However, there was an episode late in his life that caused some controversy on the left, this was his association with the Information Research Department (IRD). This was a secret Cold War propaganda department of the British Foreign Office, created to publish anti-communist propaganda, provide support and information to anti-communist politicians, academics, and writers, and to use weaponized disinformation and “fake news” to attack socialists and anti-colonial movements. Soon after its creation, the IRD broke away from focusing solely on Soviet matters and began to publish pro-colonial propaganda intended to suppress pro-independence revolutions in Asia, Africa, Ireland, and the Middle East. The IRD was heavily involved in the publishing of books, newspapers, leaflets, journals, and even created publishing houses to act as propaganda fronts, most notably Ampersand Limited. Operating for 29 years, the IRD was notable for being the longest-running covert government propaganda department in British history, the largest branch of the Foreign Office, and the first major anglophone propaganda offensive against the USSR since the end of World War II.
The IRD is most notable for being the government department to which George Orwell submitted his list of suspected communists (Orwell’s list), including many notable people such as Charlie Chaplin, Paul Robeson, and Michael Redgrave. With the help of Orwell’s widow Sonia Orwell and his former publisher Fredric Warburg, the IRD gained the foreign rights to much of Orwell’s work and spent years distributing Animal Farm onto every continent, translating Orwell’s works into 20 different languages, funding the creation of an Animal Farm carton and working with the CIA to create the feature-length Animal Farm animated movie, the first of its kind in British history. Many historians have noted how Orwell’s literary reputation can largely be credited to joint propaganda operations between the IRD and CIA. The IRD heavily marketed Animal Farm for audiences in the middle east to sway Arab nationalism and independence activists from seeking Soviet aid, as it was believed by IRD agents that a story featuring pigs as the villains would appeal highly towards Muslim audiences. The IRD funded the activities of many authors including Arthur Koestler, Bertrand Russell, and Robert Conquest.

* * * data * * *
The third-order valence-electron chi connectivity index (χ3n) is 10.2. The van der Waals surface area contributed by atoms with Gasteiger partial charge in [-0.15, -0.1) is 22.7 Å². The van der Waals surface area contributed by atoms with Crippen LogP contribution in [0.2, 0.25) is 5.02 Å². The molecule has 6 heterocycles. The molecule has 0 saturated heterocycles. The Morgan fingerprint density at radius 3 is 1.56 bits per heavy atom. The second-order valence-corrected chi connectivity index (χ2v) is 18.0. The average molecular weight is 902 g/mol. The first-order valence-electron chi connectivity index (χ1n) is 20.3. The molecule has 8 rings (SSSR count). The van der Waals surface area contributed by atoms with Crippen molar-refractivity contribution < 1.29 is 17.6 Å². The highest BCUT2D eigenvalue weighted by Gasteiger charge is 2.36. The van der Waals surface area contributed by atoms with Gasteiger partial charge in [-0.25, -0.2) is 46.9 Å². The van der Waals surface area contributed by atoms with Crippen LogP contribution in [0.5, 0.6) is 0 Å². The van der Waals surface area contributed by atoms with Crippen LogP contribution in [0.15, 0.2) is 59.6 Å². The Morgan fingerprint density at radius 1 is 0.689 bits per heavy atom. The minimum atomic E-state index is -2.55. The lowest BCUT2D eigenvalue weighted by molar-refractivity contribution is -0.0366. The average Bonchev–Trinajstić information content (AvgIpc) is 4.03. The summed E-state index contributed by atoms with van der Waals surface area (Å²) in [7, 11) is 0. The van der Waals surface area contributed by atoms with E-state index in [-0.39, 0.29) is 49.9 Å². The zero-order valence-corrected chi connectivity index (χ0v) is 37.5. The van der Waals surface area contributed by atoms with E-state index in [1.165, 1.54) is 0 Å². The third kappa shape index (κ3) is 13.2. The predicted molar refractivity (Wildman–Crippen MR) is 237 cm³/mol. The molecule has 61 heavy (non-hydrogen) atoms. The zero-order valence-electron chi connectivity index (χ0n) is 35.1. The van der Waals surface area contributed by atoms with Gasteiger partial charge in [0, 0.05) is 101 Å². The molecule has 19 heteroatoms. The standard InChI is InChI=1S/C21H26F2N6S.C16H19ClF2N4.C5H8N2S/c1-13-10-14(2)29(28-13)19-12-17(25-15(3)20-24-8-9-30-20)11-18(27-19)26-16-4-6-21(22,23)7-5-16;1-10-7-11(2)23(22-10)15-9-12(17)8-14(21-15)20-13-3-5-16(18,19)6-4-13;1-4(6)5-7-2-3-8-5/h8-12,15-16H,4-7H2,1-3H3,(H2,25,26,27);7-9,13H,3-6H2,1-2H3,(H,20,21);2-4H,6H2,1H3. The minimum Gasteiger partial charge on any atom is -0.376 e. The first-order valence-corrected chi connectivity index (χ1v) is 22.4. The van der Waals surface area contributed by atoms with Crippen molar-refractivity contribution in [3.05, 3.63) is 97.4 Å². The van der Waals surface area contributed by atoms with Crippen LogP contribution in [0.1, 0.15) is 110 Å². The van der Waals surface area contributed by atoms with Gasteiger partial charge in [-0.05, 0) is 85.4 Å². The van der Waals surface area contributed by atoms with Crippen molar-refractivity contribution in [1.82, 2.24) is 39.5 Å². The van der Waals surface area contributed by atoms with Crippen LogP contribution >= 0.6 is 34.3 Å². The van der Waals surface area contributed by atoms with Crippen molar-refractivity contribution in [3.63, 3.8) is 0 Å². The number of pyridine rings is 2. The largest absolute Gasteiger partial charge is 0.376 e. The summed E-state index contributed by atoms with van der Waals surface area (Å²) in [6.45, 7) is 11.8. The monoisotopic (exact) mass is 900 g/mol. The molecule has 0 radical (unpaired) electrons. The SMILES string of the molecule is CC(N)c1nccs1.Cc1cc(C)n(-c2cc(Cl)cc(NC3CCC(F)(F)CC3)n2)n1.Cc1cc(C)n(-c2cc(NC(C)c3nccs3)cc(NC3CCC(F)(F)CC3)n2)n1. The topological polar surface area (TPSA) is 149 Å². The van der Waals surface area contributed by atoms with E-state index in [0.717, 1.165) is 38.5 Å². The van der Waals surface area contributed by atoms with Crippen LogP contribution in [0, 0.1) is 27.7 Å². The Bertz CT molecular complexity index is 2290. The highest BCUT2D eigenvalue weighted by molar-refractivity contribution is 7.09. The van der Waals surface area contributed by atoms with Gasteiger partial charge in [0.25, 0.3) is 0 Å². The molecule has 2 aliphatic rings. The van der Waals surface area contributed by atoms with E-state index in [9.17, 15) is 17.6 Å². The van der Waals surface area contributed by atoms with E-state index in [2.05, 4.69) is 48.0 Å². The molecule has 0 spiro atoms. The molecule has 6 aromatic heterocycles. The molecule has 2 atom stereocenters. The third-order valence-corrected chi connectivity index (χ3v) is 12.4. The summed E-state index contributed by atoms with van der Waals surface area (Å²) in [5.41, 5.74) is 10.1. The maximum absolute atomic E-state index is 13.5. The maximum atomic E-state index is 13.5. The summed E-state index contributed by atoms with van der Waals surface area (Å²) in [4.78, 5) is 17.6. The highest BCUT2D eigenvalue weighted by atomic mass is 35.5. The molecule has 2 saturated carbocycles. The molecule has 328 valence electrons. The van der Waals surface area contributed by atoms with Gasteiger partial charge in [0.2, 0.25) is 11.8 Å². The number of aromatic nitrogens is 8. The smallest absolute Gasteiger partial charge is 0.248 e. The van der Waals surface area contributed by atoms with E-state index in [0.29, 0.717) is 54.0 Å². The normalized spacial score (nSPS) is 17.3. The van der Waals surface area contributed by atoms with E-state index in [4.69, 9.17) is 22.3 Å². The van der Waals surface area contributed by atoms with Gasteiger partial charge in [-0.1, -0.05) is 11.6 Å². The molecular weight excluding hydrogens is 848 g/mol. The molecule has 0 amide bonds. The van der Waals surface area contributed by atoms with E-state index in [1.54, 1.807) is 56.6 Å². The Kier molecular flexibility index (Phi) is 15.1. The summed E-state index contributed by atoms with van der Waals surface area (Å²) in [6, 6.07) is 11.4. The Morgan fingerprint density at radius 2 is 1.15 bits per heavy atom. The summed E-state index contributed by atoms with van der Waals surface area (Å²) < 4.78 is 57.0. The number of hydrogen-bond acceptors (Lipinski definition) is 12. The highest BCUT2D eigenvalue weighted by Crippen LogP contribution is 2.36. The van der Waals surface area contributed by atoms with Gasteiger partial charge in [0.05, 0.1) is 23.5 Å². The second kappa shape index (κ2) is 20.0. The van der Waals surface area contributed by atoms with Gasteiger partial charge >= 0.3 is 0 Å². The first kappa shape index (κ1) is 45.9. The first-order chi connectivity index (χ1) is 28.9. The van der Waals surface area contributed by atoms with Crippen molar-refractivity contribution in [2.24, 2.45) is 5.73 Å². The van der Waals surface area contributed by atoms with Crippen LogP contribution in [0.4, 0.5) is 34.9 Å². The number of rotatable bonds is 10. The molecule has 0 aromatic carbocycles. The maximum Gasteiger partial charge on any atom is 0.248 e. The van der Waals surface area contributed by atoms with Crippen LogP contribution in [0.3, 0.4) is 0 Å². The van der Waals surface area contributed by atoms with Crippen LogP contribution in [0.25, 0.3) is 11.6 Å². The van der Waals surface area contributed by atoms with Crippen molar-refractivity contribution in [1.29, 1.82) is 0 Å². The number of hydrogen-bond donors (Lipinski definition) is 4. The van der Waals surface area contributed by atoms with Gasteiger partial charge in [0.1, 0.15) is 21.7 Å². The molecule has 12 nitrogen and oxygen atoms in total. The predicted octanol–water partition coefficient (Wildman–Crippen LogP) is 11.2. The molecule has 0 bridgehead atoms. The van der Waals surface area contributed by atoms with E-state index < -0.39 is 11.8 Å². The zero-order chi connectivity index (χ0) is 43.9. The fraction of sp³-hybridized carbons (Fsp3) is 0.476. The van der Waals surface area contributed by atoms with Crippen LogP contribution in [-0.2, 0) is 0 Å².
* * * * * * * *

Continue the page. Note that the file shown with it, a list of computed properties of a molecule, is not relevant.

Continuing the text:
I suppose that the fact that this was a time of red scares and anti-communist witch-hunts that did much to poison the political atmosphere in the west. Even the putatively great humanist philosopher, Bertrand Russell advocated using the Atomic Bomb to destroy the Soviet Union in 1948. Readers should make up their own mind as to Orwell’s ‘conversion’ shortly before he died. But the idea of working with the CIA, and MI5 still rankles.